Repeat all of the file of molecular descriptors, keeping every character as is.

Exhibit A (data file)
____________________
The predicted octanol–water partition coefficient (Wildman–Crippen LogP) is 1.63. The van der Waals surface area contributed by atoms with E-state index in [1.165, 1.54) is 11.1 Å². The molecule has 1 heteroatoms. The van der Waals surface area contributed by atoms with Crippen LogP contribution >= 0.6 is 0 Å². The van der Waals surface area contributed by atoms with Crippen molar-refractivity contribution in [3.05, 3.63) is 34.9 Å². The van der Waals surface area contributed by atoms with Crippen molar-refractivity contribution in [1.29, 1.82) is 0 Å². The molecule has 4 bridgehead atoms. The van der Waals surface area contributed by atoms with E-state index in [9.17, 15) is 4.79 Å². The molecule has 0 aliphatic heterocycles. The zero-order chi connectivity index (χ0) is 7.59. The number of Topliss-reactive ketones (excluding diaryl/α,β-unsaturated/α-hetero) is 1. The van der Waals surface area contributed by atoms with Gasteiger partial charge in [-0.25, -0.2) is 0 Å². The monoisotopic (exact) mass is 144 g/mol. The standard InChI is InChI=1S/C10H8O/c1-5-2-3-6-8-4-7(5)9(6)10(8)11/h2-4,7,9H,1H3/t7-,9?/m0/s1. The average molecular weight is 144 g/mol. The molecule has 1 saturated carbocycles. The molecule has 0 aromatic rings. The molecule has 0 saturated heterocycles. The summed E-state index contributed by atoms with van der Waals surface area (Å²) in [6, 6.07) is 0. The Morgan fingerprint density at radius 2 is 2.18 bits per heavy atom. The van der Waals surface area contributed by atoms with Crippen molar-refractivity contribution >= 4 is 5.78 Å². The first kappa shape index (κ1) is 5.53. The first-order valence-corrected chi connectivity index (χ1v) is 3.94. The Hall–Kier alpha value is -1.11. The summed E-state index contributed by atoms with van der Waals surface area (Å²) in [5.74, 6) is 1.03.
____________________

The predicted octanol–water partition coefficient (Wildman–Crippen LogP) is 1.63. The van der Waals surface area contributed by atoms with E-state index in [1.165, 1.54) is 11.1 Å². The molecule has 1 heteroatoms. The van der Waals surface area contributed by atoms with Crippen LogP contribution >= 0.6 is 0 Å². The van der Waals surface area contributed by atoms with Crippen molar-refractivity contribution in [3.05, 3.63) is 34.9 Å². The van der Waals surface area contributed by atoms with Crippen molar-refractivity contribution in [1.29, 1.82) is 0 Å². The molecule has 4 bridgehead atoms. The van der Waals surface area contributed by atoms with E-state index in [9.17, 15) is 4.79 Å². The molecule has 0 aliphatic heterocycles. The zero-order chi connectivity index (χ0) is 7.59. The number of Topliss-reactive ketones (excluding diaryl/α,β-unsaturated/α-hetero) is 1. The van der Waals surface area contributed by atoms with Gasteiger partial charge in [-0.25, -0.2) is 0 Å². The monoisotopic (exact) mass is 144 g/mol. The standard InChI is InChI=1S/C10H8O/c1-5-2-3-6-8-4-7(5)9(6)10(8)11/h2-4,7,9H,1H3/t7-,9?/m0/s1. The average molecular weight is 144 g/mol. The molecule has 1 saturated carbocycles. The molecule has 0 aromatic rings. The molecule has 0 saturated heterocycles. The summed E-state index contributed by atoms with van der Waals surface area (Å²) in [6, 6.07) is 0. The Morgan fingerprint density at radius 2 is 2.18 bits per heavy atom. The van der Waals surface area contributed by atoms with Crippen molar-refractivity contribution >= 4 is 5.78 Å². The first kappa shape index (κ1) is 5.53. The first-order valence-corrected chi connectivity index (χ1v) is 3.94. The Hall–Kier alpha value is -1.11. The summed E-state index contributed by atoms with van der Waals surface area (Å²) in [5.74, 6) is 1.03.